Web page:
118 mins / www.eaglerockent.com
For all their flamboyance, spectacle and theatrical ambition, it’s sometimes difficult to remember that Queen were, above all is, a dynamic rock ‘n’ roll band with an unforgettable presence, a group of musicians who could craft the kind of tunes that became indelible anthems. Coming just over a year after their show-stopping performance at Live Aid in July 1985, this remarkable concert in Budapest — the first stadium show ever staged behind the Iron Curtain by a western rock band — is not only extraordinary in its sheer magnitude, but, more important, for the connection established between the performers and their audience. Dressed in what appears to be a white admiral’s military jacket, which he later discards, Freddie Mercury struts across every inch of the stage, posing and posturing for maximum effect. Here he was in his prime, a mesmerising presence; not only was he one of the greatest front men of all time, but his natural affinity for knowing what it to took to entertain and enthral a crowd remain remarkable to witness over 25 years later.
This combined DVD/double CD set captures Mercury and Queen in peak form, captivating a crowd of 80,000 as they precisely recreate 27 songs (23 on the DVD) from throughout their career, beginning with early standouts like “Seven Seas of Rye” and “In the Laps of Gods… Revisited” through epoch hits such as “Bohemian Rhapsody,” We Are the Champions” and “We Will Rock You” and on to the then-new gems “Under Pressure” and “A Kind of Magic.” The concert’s momentum is disrupted somewhat by the director’s choice to intersperse it with scenes of the band’s arrival in the Hungarian capitol and incidental shots of the musicians playing tourist, but any complaint about the sequencing is merely trifle. Hearing and seeing the group blend their extraordinary vocal harmonies and fuse their self-contained dynamic becomes the main draw here, proving, as always, the crucial elements in Queen’s signature sound. Brian May’s fiery fret work matches Mercury’s vocals for sheer resolve and the sturdy underbelly provided by bassist John Deacon and drummer Roger Taylor drive the band’s forward momentum and underscore their authority. A take on a familiar Hungarian folk song “Tavaszi Svel Vizet Araszt” has the group winning hearts, but clearly they had long since taken hold of their souls and senses. That’s what makes Hungarian Rhapsody – Live in Budapest a concert for the ages, and more reason to still proclaim — “long live the Queen!”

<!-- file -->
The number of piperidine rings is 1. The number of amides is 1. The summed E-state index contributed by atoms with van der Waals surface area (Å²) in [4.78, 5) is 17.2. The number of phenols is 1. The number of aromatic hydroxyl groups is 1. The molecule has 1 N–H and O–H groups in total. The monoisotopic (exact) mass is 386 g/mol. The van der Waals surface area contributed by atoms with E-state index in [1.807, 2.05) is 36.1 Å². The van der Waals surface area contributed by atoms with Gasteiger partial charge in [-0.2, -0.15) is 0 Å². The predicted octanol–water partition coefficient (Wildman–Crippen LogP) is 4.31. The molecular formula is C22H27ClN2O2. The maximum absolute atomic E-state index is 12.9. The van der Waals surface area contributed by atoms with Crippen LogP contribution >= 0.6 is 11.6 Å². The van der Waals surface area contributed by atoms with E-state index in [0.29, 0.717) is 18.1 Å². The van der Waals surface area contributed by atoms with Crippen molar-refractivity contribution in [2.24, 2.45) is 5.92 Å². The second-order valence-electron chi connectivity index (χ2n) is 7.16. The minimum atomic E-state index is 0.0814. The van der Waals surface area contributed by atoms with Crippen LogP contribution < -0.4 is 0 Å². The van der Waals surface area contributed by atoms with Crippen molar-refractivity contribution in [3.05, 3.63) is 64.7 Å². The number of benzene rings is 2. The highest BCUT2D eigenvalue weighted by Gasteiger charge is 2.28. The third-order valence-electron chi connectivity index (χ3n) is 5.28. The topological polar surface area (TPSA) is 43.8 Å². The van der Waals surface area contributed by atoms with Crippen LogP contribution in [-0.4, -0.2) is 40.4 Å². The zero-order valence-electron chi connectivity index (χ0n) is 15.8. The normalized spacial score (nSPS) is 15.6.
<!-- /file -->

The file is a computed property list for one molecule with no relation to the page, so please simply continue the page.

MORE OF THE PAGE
DOWNLOAD: “Under Pressure,“ “Bohemian Rhapsody,” ”We Are the Champions” LEE ZIMMERMAN